One of the things that we do at Animal Farm Foundation is to provide the resources to pay for attorney’s fees for individuals who are suing their municipality over breed-specific legislation.
Right now, in Sioux City, Iowa, there is a lawsuit alleging that the city’s breed-specific ban violates their rights to due process and equal protection and that no rational basis exists for the ordinance’s enactment or existence.
LISTEN TO THE EPISODE
In this episode of the Individual Animal, we talk with attorney Gene Summerlin who is representing the dog owners in the case. Gene discusses the problems with visual breed identification and the vagueness of the law, as well as what might make the law unconstitutional.
It’s an important listen for anyone interested in standing up for dogs and people.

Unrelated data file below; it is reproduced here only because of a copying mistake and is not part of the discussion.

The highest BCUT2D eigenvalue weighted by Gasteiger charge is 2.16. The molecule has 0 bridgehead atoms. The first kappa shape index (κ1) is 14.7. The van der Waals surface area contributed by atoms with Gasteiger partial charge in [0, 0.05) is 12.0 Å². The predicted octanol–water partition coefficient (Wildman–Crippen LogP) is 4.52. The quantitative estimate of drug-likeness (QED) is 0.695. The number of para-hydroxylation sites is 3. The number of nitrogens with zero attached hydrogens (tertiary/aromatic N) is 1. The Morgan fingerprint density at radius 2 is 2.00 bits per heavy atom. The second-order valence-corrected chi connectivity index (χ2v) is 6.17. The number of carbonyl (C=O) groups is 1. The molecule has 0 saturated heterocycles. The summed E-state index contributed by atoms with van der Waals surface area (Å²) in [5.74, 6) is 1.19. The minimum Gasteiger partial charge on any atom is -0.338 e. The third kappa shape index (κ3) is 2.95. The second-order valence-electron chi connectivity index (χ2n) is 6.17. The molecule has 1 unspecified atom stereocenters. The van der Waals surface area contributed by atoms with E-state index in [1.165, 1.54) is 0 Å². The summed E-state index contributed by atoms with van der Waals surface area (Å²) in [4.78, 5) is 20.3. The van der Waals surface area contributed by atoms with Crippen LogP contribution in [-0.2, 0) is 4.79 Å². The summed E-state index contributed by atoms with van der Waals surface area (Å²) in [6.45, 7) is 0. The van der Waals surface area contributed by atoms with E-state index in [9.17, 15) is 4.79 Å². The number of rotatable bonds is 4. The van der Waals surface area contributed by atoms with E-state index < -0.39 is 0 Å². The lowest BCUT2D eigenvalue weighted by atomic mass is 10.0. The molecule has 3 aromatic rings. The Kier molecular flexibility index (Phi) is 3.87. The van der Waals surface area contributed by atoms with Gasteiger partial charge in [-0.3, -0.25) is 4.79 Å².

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Regina [00:00:00] Hi and welcome to the Individual Animal a podcast about dog, people and discrimination. I’m Regina and Nikki is here today. Stacey Coleman our executive director is with us but we also interview a special guest. Stacey, why don’t you tell everybody who interviewed and why. Stacey [00:00:18] Hi guys. Stacey here, so we talk with Gene Summerlin. He is the attorney who is representing dog owners in Sioux City, Iowa. One of the things that we do at Animal Farm Foundation is we provide the resources to pay for attorney’s fees associated with suing your municipality so that you can keep your pet. There is still an archaic practice even though it is waning and is not increasing, breed specific legislation is on the decline but in some cities and towns it is still not only in place but it’s also enforced. And if you want to read more about what’s wrong with breed specific legislation it’s arbitrary and arbitrariness we can put a link up to send you to the website to read more about it. But specifically with the lawsuits that we help to fund is if we are contacted by dog owners where their pets have been taken away from them or are being threatened to be taken away we work with Gene and his firm to protect the pets and keep the families together. A couple of years ago we were contacted by a family in Sioux City who had their pet dog taken away and it was really a it was really heartbreaking because the mother said to us and our correspondents, “How do I explain this to my kids that their dog didn’t do anything but the government that I’ve taught them to respect can just come and take their pet away. How do I explain that to my children,” to which my answer to that is I have no idea how to explain that to anybody but we can help you fight it. So fortunately for this particular family they have the resources and the wherewithal to move out of Sioux City find work in another town and just move their families. But a lot of people can’t afford to do that or don’t have that option. And those are the people that we want to help to keep their pets or get their pets back or prevent this from happening to other people who live in their same town or in Sioux City. You can read more about the case. We’ve already got the experts interviewed depositions collected and all of that is available for you to see at SiouxCityLawsuit.org. And we’ll put a link up to that in the podcast notes. But it’s really worth your time to go read the depositions of the people who of course the experts that we presented are there just in arguable the points they make. The credentials they bring to it. There’s just no arguing with the fact that BSL is unconstitutional. But I really hope that you will take the time to read the depositions and the interviews with the experts for which there was one. Well, two maybe like one and a half can be honest. so they had two. And then one was going so badly they just kind of stopped the line of questioning in the middle of it and made it about something else. But you can read those interviews with their experts and also really importantly are the depositions from the people who work at or who have worked at Sioux City Animal Control. So one of the things that we talk about often is that animal controls are tasked with a sometimes impossible job. And that’s even in the towns without breed specific legislation but in a town with breed specific legislation nice. Also our tasking people who are overworked and probably wish they had more training than they did to enforce a law that is arbitrary and impossible to enforce constitutionally anyway. So it’s well it’s tough to read the depositions because from a human point of view I feel I feel badly for the people who are forced to be in that position. But you’ve come to understand how little skill or experience or knowledge they actually bring to the jobs they’ve been tasked with doing. And plus you should read the interview with Cindy K who is the person who is paid. She’s a paid contractor by Sioux City to run animal control her deposition interview is just going to make you want to scream at your computer. It’s very very frustrating. So I hope you listen to the interview with Gene. A couple of things to note about what we do in Animal Farm is we do not ever sue for damages. So the dog owners that we represent to challenge the law, they want to do it to make a greater good change so nobody gets to sue for damages. We just get to sue for getting the law changed. I can explain a little bit more about that and I don’t know what am I missing. What else should we tell everybody before they listen to Gene? Did you get your legal dictionary ready? Sometimes there’s words that are big. So you’re not familiar with the legal language you have to look them up like I did! So I hope you will take some time to look at our website that is dedicated to this particular case in Sioux City. It’s SiouxCityLawsuit.org. And Sue is spelled s i o u x and listen to our interview with Gene. It’s interesting and I’ll help you maybe articulate why it is that breed specific legislation is so wrong headed so enjoy it and let us know if you have any questions. Email us let us know what you think. Stacey [00:06:03] So thank you so much for joining us today. Gene, tell us a little bit about your firm and what you do normally for us. Gene [00:06:15] OK. So I’m an attorney with Hucsh Blackwell law firm with offices in about 18 cities. We’ve got about 700 lawyers. I am the head of our food and agri-business litigation group and ended up in that position because I was an animal science major in undergrad and went to law school and did some work postgrad in genetics. And since then have kind of been involved in various litigation matters that involve scientific topics a lot of it focuses on epidemiology and genetic issues. Stacey: [00:06:50] And that is exactly why when we were researching who we had hired to help challenges BSL we found here and thought you were great. So for our listeners who aren’t familiar with it yet. And one of the things that animal farm does is help owners who file a lawsuit in their hometowns to challenge breed specific legislation so that their pet are not taken away from them. Gene and his crew have been helping us with a case in Sioux City Iowa where we’re challenging the city of Sioux City because they have breed specific legislation and if you don’t know what that is that means that it’s legal for the government to come in and take their dog away just because of what it looks like and not because of any particular behavior or even a pedigree or an opinion of how a dog looks so the reason we hired you because you have so much experience with genetics so could you explain to us how what you know about epidemiology and genetics applies to this particular case that we’re running. Gene [00:08:07] Sure, So if you think about breed specific legislation and you know what a governmental role is in terms of regulating why you can have this kind of dog or that kind of dog it all comes back to public safety. Right? So if you have a city like Sioux City that says we’re going to pass an ordinance that’s going to prohibit a certain type of breed or a certain type of dog. The rationale for them doing that is to say well we want to we want to increase public safety which is another way of saying like we want to reduce dog bites within our population. So when you talk about breed specific legislation there there are really two key scientific issues that form the basis for saying well if we pass this kind of legislation that’s going to assist us in protecting our populace. One is the idea that there is a predictive value between a given breed and its dangerousness to people so aggressiveness or propensity to bite. And then secondly because we know that the majority of the dog population in the United States is not made up of purebred dogs that we can say you know these are all of a specific breed. They’re primarily mixed breed dogs. So a second aspect of Breed Specific Legislation is this idea that we can look at a mixed breed dog and just using its phenotype. So what it looks like. Right. We can tell what breeds make up that dog or what the predominant breed of that dog is. Well those two points are actually the primary reason why BSL or breed specific legislation is scientifically invalid. Number one we know now that there’s really no correlation or predictive value between a dog’s breed and its behavior in the sense that it’s going to be more likely to be aggressive or have a greater propensity to bite. And then secondly we know that even people that have been trained and have experience in dealing with dogs are wrong more often than not when they attempt to identify the primary breed of a dog of a mixed breed dog that’s of unknown origin. So you know you look at a dog and say well you know I look at this dog and based on its body size and maybe its hair color or spotting or lack of spotting the size of its face its nose the length of its legs you know the the hair code and whether it’s long or short straight or curly and I’m going to say OK I will I’m gonna predict that this dog is primarily breed X. If we go back then and do DNA analysis on that particular dog. Seventy five percent of the time people are wrong. Trained people are wrong when they predict what the primary breed of that dog is. So. Kind of bring everything back. If the purpose of BSL is to reduce the number of dogs in a population that might be aggressive or might you know bite BSL fails because breed is not a predictor of whether a dog is going to bite or be aggressive. And secondly even if it were with respect a mixed breed dogs. Unless we’re gonna do genetic testing, we can’t identify what is the predominant breed of a mixed breed dog based on visual inspection. Stacey [00:11:49] Right. And so explain to us that because I could try and get that then I wouldn’t be embarrassed because you are an attorney and I’d get it all wrong. But try to help us understand that to the point of the constitutional violation that we’re bringing this case what are the two points where dog owners rights are violated. Gene [00:12:12] So here’s the number one issue is that whenever you know a city or any governmental entity passes legislation constitutionally that legislation has to have what’s termed it a rational relationship to a legitimate government purpose. So when we talk about BSL and public safety, public safety is clearly a legitimate public a legitimate governmental interest. But is there a rational relationship between the legislation and achieving that goal of increasing public safety? And so that’s why those two those two points are are so important. If a given breed is no more aggressive than another given breed. Then eliminating that breed or saying you can’t have that particular breed. It’s not rationally related to protecting public safety. And then secondly if we’re unable to identify a dog of mixed origin as being predominantly of a given breed and we’re doing that based on visual inspection we’re gonna be taking dogs that you know someone has said well this looks like a pit bull to me so that dogs ban then genetically that dog may be less of a pit bull than another dog that really doesn’t look like a pit bull but it’s genetic composition says. Yeah. It’s more pit bull than this other dog that looks more like a pit bull. So it’s both under inclusive and over inclusive in the sense that you’re gonna get rid of dogs that although they look like pit Pit Bulls they really aren’t. And you’re going to allow dogs to stay that don’t look like put pit bulls but genetically they are. So again they’re kind of not really opposite sides of the same coin because on the one side you’re saying look breed is not indicative of behavior. So as a result of that this legislation makes no sense. And then secondly even if breed were indicative of behavior with respect to mixed breed dogs we do a really really bad job of being able to identify whether a dog is of a certain breed unless we do a genetic test. Stacey [00:14:36] And when you use the term pit bull for this particular answer we know the definition varies from place to place in this particular instance for this case we are using the way Sioux City defined “pit bull” in their city ordinance, right. Gene [00:14:53] Yeah. And I think you know if you look at most most legislation that deals with breed specific legislation they define pit bulls by saying OK it’s gonna be this breed this breed this breed. And any other animal that has the predominant characteristics of those three breeds. Colloquially we kind of lump them all together as pit bulls even though there’s not really a technical definition for that. Stacey [00:15:20] Which always makes me laugh because I think when you talk about predominant characteristics of any breed dog that would be four legs, fur, two ear, a snout, But that’s not we get to look at for this instance. OK. Where are we on the case we are adding new plantiffs to this. What are we working on right now. Gene [00:15:44] Yeah. So let me give you a little bit of background. So we started out we filed a lawsuit against the city of Sioux City and we had three plaintiffs all of whom either had dogs that they all had dogs that were affected by the ordinance in one way or the other they’d either been forced or to remove the dogs from Sioux City or they had dogs that were taken by Sioux City and re home someplace else or they had dogs that they were concerned might be deemed to be pit bulls by Sioux City Animal Control. And so could be taken from them. We went through the discovery process and that litigation which is just kind of sad that’s when both sides exchange information and identify who the witnesses are and take depositions and things like that. And it’s gotten to the point where we had filed what’s called a motion for summary judgment which is when you’re you’re asking the court to decide the case short of a trial because the key facts aren’t in dispute. So at that point we had one plaintiff that had moved out. Well two plaintiffs that had moved out of Sioux City and another plaintiff that moved from Sioux City was living in a neighboring community and still kind of went back and forth to Sioux City and wanted to be able to bring a dog that would potentially be subject to the ban in the Sioux City when the court said that those plaintiffs no longer had standing to pursue the action and standing just means that you’ve got an actual legal controversy that the court can decide. So because these people were no longer potentially subject to the ordinance the court said we’re gonna dismiss the case. So at this point we have been in contact with a number of additional people that live in Sioux City that have dogs that could be subject to the ban have dogs that have been subject to the ban or wished to obtain dogs that might be subject to the ban so that the litigation can get refiled. Stacey [00:17:45] And explain to us a little bit more about how is it that the court can say that somebody who had a dog and then have their dog taken away and now doesn’t have a dog how can they not have standing? Gene [00:17:59] Well so it it’s partially dependent upon the type of claims that are being brought. The idea here is for a plaintiff like that they could have brought an action against Sioux City to seek damages bribe money to remedy the wrong that’s been done against them. But here what we’re primarily interested in is having the court declare this specific ordinance unconstitutional and providing what’s called it prospective injunctive relief which means going forward Sioux City cannot enforce this ban. And so with respect to prospective injunctive relief. You’ve got to be able to show that you’ve got kind of a realistic fear that the ordinance will be enforced against you in the future. And you know sometimes that’s a gray area right. So you take the plaintiff that we had who had a dog taken from her. So that’s actionable and wanted to get another dog that she could bring into Sioux City. You know the court there said well you know the plaintiff doesn’t currently have a dog that’s subject to the ban. And the plaintiffs that they want to bring the dog in to see city. But unless someone’s actually got a dog that might be subject to the ban we’re gonna say that it’s just too attenuated as to whether or not that person is gonna be subject to the ordinance. So for that reason as we’ve gone back to look at other people that have been affected by the ordinance that they want to participate in the litigation we really focused on those people that are currently in Sioux City that either have a dog that their concern might be taken as a result of the ban or you don’t have experienced a deprivation so a dog has been taken from them and they want to get that dog back. So the dog can again live with them in Sioux City or someone that says you know I I don’t have a dog right now because of the ban but if the ban weren’t in place I would get a dog that potentially would be subject to the ordinance. Stacey [00:20:07] And this is probably is going to seem like a loaded question Gene, How to you feel about the evidence that we have. how do you feel about the experts we have presented. Go ahead, brag its our podcast. Gene [00:20:20] yeah. So I mean I feel really strongly about it. So we’ve got three primary experts Dr. Voith is a veterinarian and an academic in California. And she kind of led the research on visual inspection. So she’s done a number of studies where they used kind of trained animal professionals to come in and look at mixed breed dogs and identify what they felt were the primary breeds and in some of the in some of the studies they would like identify three breeds for a dog and then they went and using DNA data that had been gathered over time. DNA tested the dogs so that they would get the actual genotype and then they can they can compare that specific animals genotypes to known genotypes of different breeds and look at. OK. So when people looked at a dog and said Well I think you know this is the primary breeder here are the three primary breeds. How accurate were their opinions on breed. And so it’s her studies that gave us the the data that shows about 75 percent of the time if we’re asking people to identify what’s the primary breed of this dog they’re going to be wrong if all they’re using is visual inspection. And then secondly we have Dr. Marder who is an animal behaviorist. And so she talks about you know what are the what’s the correlation between breed and behavioral traits. And I know you know a lot of times when you start saying that you know really breed is not predictive of behavior you know people go away to second you know what about hunting dogs or pointers. And so Dr. Marder’s research has really focused on you know when we look at these behavioral traits that are associated with breeds are those really breed associations. Are they canine association. So for example you know is it actually the case that all dogs have the ability to point but within certain breeds we apply selection pressure to try and get dogs that may be more likely to express that trait. And then how often does that happen. And is it enough so that we can draw a correlation between the breed and the trait and what she finds is you know really it’s not enough to create that correlation. Another example is like greyhounds where you think these are this is a breed of dog that you know is primarily bred for one purpose and that’s its willingness to chase this kind of this rabbit that’s on a stick that goes around a track. Well if that’s the only thing that we’re breeding for you know that’s where we’re putting our genetic selection pressure but still you look at how many of those animals don’t do that or kind of wash out. We find that that’s over 90 percent. So even when we’re attempting to breed for specific behaviors we’re not very good at it and in that kind of takes us to our third expert which is Dr. Heckman who is a behavioral geneticist and so she can provide the explanation for well why are we able to use genetic selection to increase these certain behaviors. And so her area of research is kind of on the complexity of behavioral traits. So what she’s found is that when you look at that from a genetic standpoint number one behavior is a is a complex and highly very variable trait. And then with respect to behaviors genetics plays a very small role while environment and treatments and all kinds of other kind of corillary issues are highly predictive of behavior or at least much more highly predictive of behavior. So when you take all three of these together it kind of provides the scientific basis to say OK again going back what are the two what are the two things that support BSL that breeds are predictive of behavior. And to that we can identify a dog’s primary breed by visual inspection. These three experts show there is no scientific correlation between those those assumptions. Stacey [00:24:51] Right. Thank you so much for joining us to help us understand a little bit more about what’s going on with the case and we will check in with you again soon. Gene [00:25:03] Alright Thanks so much. Stacey [00:25:04] Thank you. Nikki [00:25:05] Thanks everyone for listening. Don’t forget to like, subscribe, and review and if you like what you heard here head to our website AnimalFarmFoundation.org/donate to make a donation.